Fostering inclusive growth

There are glaring inequalities between rural and urban areas, within rural areas, and between women and men.

Food insecurity and poverty are most severe among rural marginalized groups, including women and youth.

The Coronavirus pandemic and related disruptions to trade, markets and movement threaten the well-being and livelihoods of poor rural people, with implications for national and global food security.

To foster inclusive growth that reaches those most in need, larger investments in areas such as major infrastructure have been complemented with efforts to spur “growth from below” - investments at community-level in small and medium enterprises, in small-scale producers and in the rural non-farm economy.

Additional targeted actions need to be taken in countries in which rural poverty and food insecurity remain significant.

These actions must be carried out at the grassroots level, if they are to stand a chance of reaching the poorest and most marginalized people with the resources and skills they need.


Building resilience to climate impacts

Today’s paramount challenge is the environmental threats that imperil the livelihoods of small-scale producers and other rural people, and undermine both global food security and stability.

Hunger is significantly worse in countries where the livelihoods of a high proportion of the population depend on agriculture.

IFAD has been a leader in supporting small-scale producers in building their resilience to climate impacts. Our investments to respond to the Coronavirus pandemic are linked to our priority of enhancing climate resilience.


The Adaptation for Smallholder Agriculture Programme (ASAP) has been implemented across 41 countries

_________

 helping rural people build their resilience through grants totalling US$298 million.

3,127,000 

People


have been reached by the programme

760,000

Hectares


have been brought under climate-resilient agricultural techniques

82,000 

Households


have an improved access to water for production and processing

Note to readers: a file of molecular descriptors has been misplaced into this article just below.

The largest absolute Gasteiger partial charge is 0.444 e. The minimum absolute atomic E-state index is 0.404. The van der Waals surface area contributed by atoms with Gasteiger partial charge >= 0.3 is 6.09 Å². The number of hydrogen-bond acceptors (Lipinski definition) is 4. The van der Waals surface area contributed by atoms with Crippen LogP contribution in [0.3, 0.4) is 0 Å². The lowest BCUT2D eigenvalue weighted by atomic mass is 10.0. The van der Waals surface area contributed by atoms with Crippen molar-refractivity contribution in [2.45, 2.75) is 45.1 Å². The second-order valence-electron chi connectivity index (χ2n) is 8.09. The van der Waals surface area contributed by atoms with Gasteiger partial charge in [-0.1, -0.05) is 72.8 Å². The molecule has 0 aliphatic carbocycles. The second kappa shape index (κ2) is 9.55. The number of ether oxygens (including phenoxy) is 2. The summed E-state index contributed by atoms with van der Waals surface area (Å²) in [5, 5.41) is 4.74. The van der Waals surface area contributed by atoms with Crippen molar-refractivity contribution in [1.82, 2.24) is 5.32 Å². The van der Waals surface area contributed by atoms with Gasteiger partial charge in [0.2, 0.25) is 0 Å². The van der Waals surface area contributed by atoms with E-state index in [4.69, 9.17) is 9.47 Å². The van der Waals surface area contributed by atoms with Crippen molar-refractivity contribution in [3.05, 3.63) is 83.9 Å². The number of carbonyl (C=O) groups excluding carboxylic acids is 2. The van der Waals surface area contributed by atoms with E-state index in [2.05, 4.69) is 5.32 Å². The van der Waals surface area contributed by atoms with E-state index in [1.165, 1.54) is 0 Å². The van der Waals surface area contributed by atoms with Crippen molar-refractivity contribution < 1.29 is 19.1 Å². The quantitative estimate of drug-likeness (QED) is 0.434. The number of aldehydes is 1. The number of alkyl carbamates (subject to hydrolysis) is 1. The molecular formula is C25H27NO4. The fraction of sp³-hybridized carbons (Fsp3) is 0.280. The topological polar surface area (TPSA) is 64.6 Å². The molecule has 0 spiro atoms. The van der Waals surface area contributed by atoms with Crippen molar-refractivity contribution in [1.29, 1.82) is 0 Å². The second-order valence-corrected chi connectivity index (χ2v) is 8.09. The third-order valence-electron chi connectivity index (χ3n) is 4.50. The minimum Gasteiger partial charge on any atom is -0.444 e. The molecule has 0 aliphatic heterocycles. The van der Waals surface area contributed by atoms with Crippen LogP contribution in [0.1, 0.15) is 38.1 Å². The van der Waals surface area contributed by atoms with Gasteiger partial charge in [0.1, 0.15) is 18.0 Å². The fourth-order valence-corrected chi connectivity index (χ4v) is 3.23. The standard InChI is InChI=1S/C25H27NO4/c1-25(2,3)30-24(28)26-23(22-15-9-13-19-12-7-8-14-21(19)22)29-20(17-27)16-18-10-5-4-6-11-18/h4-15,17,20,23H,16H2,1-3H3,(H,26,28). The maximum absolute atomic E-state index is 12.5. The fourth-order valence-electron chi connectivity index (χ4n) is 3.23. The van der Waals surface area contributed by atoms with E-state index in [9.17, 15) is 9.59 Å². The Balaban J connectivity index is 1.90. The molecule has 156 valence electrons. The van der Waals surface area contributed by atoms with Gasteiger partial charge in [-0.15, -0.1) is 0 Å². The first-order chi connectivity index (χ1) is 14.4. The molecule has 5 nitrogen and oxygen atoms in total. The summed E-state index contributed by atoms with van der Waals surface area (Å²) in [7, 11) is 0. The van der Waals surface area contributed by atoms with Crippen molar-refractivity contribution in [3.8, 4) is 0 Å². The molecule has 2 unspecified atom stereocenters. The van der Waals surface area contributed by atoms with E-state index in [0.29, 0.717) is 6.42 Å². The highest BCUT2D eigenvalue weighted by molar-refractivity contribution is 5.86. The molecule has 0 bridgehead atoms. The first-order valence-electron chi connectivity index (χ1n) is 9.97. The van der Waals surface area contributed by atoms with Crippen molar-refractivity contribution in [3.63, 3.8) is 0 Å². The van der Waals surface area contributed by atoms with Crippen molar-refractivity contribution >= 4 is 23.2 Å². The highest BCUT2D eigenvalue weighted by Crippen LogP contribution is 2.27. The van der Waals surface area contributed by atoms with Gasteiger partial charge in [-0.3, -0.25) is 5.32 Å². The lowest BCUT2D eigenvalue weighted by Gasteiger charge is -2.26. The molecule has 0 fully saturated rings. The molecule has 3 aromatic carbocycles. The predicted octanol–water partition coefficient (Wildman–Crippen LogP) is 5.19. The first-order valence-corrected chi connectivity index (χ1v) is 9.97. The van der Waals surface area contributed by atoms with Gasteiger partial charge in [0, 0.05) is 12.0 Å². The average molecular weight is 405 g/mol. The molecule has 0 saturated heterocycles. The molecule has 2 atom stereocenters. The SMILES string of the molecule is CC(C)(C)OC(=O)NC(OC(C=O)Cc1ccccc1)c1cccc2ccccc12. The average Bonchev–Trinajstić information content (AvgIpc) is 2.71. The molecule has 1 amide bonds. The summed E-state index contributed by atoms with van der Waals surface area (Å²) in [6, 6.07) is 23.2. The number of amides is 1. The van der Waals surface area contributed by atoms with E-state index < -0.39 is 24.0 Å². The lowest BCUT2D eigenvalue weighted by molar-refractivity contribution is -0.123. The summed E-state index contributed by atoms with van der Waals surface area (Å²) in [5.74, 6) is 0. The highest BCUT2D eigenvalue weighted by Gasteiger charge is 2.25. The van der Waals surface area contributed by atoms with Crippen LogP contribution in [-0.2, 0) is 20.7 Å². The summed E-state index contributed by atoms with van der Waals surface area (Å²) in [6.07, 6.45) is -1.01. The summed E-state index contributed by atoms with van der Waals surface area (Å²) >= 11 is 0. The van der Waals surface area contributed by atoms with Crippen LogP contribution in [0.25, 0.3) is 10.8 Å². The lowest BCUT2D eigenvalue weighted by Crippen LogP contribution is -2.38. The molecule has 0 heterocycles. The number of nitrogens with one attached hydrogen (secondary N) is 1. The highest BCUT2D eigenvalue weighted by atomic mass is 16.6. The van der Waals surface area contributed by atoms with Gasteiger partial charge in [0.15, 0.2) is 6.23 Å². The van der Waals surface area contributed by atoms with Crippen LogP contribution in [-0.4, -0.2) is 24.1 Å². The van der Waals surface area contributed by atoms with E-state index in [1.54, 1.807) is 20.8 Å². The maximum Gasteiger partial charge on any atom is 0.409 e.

11,300  

Community groups 


are supported to manage climate risks

US$ 22 million

Invested 


in climate resilient-infrastructure

A new ASAP+ programme    


will build on these successes, focusing on low-income countries, particularly those in debt distress and in fragile settings.

Doing things differently

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Leveraging responsible private investment

The private sector can be a powerful engine of inclusive growth. Small farms are themselves part of the private sector, though often cut off from resources and access to markets.

Public-private-producer partnerships (the 4Ps approach) can lead to expanded and improved services and market access for poor small-scale producers.

Accelerating progress in IFAD12

IFAD is developing a new financial architecture to dramatically step up its impact and capacity to assist countries most in need. This includes grant-based targeted investments, strengthened risk management, greater leveraging and new financial instruments such as a Private Sector Financing Programme (PSFP). It also includes the Rural Poor Stimulus Facility, to help the most vulnerable and marginalized people survive the crisis and to accelerate the recovery from the Coronavirus pandemic.

Project Planning

Rural people – small-scale farmers, rural women, youth, indigenous peoples –need support and investment now to improve their lives and to build prosperity, food security and resilience for themselves and their communities. They play key roles in sustainably producing food for the world, while managing the world’s richest sources of biodiversity and adapting to and mitigating the effects of climate change.

With increased support, together we can step up our contribution to ending poverty and hunger.